As an organization fanatic, I’ve become obsessed with Google Chrome’s Tab Groups feature since it was released. Unfortunately, I’ve seen no reliable way to date to save these, close them, and recall them at another time. Google does have a feature in the works that will allow you to save Tab Groups, and they’ve even begun showing up on the browser’s bookmark bar in Chrome Canary once the appropriate “Tab Groups Save” developer flag is enabled, so completely ridding yourself of them without losing your progress is on its way, but it’s just not widely accessible yet.
Today, I’m going to tell you how to do exactly that, but without Google’s officially incoming “Tab Group Save” system since it’s not yet been rolled out, as stated. We’re going to jerry-rig Tab Groups and unofficially store them for recall using the built-in Chrome Bookmarks system! It does require a bit of extra work, but I find that it’s worth it, personally, and depending on your need for Tab Groups and your tolerance for a bit of elbow grease, you may too.
Note: Any Tab Group you close does appear in the Tab Search drop-down as a part of your Chrome History, but I’ve found that these quickly disappear forever if you’re doing a lot of browsing (History doesn’t keep these grouped!), so I don’t believe this is a reliable way to recall Tab Groups unless Google adds them to Chrome Journeys in the near future!
Because Chrome’s Tab Groups and Chrome Bookmarks have pretty much become one and the same, we’re going to be going this route. Unbeknownst to most people, there’s a contextual menu item on any and all Bookmark folders that allows you to restore everything in that folder as a Tab Group. The first thing you’re going to want to do is to call up a few websites you want to save for later on Chrome for desktop and right-click one tab to choose the “Add tab to new group” option. Once you do, just drag in a few additional tabs for testing purposes.
Then, with no additional tabs open that are outside of the group, click the vertical three dots “more” menu at the top-right of the Chrome browser and hover over “Bookmarks”. From there, you’ll see a “Bookmark all tabs” option.
Pro Tip: You can also quickly bookmark all tabs at the same time by tapping the “Ctrl + Shift + D” shortcut on your keyboard.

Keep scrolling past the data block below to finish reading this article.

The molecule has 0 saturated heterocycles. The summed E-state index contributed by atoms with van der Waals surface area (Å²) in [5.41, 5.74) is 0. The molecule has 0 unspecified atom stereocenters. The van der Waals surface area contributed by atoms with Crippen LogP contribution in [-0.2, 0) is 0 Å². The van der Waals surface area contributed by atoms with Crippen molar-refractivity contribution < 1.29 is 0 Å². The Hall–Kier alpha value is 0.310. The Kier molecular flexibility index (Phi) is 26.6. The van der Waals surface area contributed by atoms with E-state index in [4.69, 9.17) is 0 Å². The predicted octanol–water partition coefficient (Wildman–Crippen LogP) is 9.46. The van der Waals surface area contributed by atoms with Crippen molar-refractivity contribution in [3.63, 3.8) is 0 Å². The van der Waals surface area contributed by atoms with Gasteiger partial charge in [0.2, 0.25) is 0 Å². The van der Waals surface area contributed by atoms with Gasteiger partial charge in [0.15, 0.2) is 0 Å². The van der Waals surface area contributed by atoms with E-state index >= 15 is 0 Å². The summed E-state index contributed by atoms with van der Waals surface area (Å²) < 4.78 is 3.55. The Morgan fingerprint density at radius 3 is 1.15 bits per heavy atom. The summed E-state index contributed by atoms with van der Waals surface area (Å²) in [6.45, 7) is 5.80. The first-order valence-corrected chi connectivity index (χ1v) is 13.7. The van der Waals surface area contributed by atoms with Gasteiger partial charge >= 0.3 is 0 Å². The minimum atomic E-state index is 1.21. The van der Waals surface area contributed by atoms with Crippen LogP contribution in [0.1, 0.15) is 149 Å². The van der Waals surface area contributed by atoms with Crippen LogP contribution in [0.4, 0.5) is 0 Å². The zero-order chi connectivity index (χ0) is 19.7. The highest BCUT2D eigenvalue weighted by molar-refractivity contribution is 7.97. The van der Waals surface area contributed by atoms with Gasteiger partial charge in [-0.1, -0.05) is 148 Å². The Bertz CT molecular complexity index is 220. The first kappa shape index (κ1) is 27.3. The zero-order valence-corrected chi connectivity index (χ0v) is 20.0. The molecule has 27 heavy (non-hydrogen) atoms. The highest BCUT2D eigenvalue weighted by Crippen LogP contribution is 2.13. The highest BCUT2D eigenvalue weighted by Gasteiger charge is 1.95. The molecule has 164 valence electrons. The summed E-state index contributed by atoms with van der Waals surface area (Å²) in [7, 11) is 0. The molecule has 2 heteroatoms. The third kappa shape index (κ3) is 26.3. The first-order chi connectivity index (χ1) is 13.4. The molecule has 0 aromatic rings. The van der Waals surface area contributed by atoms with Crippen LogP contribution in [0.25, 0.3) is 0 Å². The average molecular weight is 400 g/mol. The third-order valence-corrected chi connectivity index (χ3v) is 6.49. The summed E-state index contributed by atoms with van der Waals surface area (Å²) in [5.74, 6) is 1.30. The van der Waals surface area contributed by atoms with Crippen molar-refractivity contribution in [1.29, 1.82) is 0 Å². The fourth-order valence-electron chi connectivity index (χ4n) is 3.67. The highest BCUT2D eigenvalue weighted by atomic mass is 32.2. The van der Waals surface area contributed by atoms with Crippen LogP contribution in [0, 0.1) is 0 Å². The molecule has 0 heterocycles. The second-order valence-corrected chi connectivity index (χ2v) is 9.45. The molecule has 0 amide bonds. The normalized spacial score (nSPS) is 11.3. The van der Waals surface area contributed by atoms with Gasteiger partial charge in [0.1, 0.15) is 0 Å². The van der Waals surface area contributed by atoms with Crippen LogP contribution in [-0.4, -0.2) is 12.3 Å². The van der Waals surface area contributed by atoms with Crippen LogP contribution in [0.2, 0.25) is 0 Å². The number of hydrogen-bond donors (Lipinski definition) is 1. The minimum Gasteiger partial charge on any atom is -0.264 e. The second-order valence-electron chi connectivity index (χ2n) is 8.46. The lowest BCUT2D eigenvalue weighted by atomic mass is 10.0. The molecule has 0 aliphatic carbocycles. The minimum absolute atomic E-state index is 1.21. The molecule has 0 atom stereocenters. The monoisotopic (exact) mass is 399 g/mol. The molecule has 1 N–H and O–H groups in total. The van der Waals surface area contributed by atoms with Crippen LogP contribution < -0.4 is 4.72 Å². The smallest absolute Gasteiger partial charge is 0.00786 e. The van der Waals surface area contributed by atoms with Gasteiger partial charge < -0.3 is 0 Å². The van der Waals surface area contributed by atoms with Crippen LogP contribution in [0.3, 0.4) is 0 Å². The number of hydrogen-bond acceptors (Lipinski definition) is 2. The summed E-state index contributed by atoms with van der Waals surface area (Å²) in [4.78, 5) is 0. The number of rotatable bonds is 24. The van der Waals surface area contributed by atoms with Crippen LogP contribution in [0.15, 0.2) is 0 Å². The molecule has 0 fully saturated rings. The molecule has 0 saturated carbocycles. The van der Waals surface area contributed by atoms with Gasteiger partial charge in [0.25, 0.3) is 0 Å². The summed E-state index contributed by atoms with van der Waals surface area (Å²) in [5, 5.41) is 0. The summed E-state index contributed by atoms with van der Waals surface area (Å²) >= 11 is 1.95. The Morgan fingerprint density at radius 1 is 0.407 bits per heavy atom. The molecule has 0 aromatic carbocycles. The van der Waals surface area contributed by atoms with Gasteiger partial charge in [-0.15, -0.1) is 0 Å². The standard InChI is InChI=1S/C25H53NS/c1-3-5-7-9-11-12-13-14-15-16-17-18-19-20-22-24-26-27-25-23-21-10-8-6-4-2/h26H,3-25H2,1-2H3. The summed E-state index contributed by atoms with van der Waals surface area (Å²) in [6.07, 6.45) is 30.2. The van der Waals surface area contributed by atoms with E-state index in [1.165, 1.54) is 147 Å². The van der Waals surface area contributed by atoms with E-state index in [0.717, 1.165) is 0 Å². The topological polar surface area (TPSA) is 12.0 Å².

Once the dialog box appears and asks you where you’d like to save all of these tabs collectively, just choose the Bookmark bar for now. Here’s the important part – whatever you do, don’t click the “New folder” button on the bottom-left even though it may be tempting to do so. All of these grouped tabs will automatically be placed into a Bookmark folders by the name of the Tab Group they came from, so all you’ll need to do is to fill out the parent folder name found in the “Name” text box of the pop-up dialog.
Pro Tip: You can also use the “Bookmark all tabs” option to save many tab groups and even loose tabs simultaneously!
Great! Now, just finish up by clicking the blue “Save” button on the pop-up dialog, and then you’ll see that it has been added to the Bookmarks bar, or wherever you’ve saved it to. You are now free to right-click a Tab Group and select “Close group” to free up your workspace without fear of losing anything. Here’s where the magic happens. To recall your tabs as the same group, you can right-click the Bookmark folder on your bar or in the Bookmark Manager (Ctrl+Shift+O) and choose the “Open all in new tab group”. Immediately upon doing so, you’ll see your Tab Group reappear with the same name, color, and tabs that you last left off with, no matter how long it’s been!
Truly, this is the only feature missing, and it’s great that Google is working on it, but I’m impatient, so this method has worked wonders for me, especially as someone who recently got rid of Toby Tab Manager in favor of these awesome and powerful Tab Groups. Let me know if you’ll be using this approach or if you’re waiting it out for the official “Tab Group Save” feature rolls out to everyone and functions properly.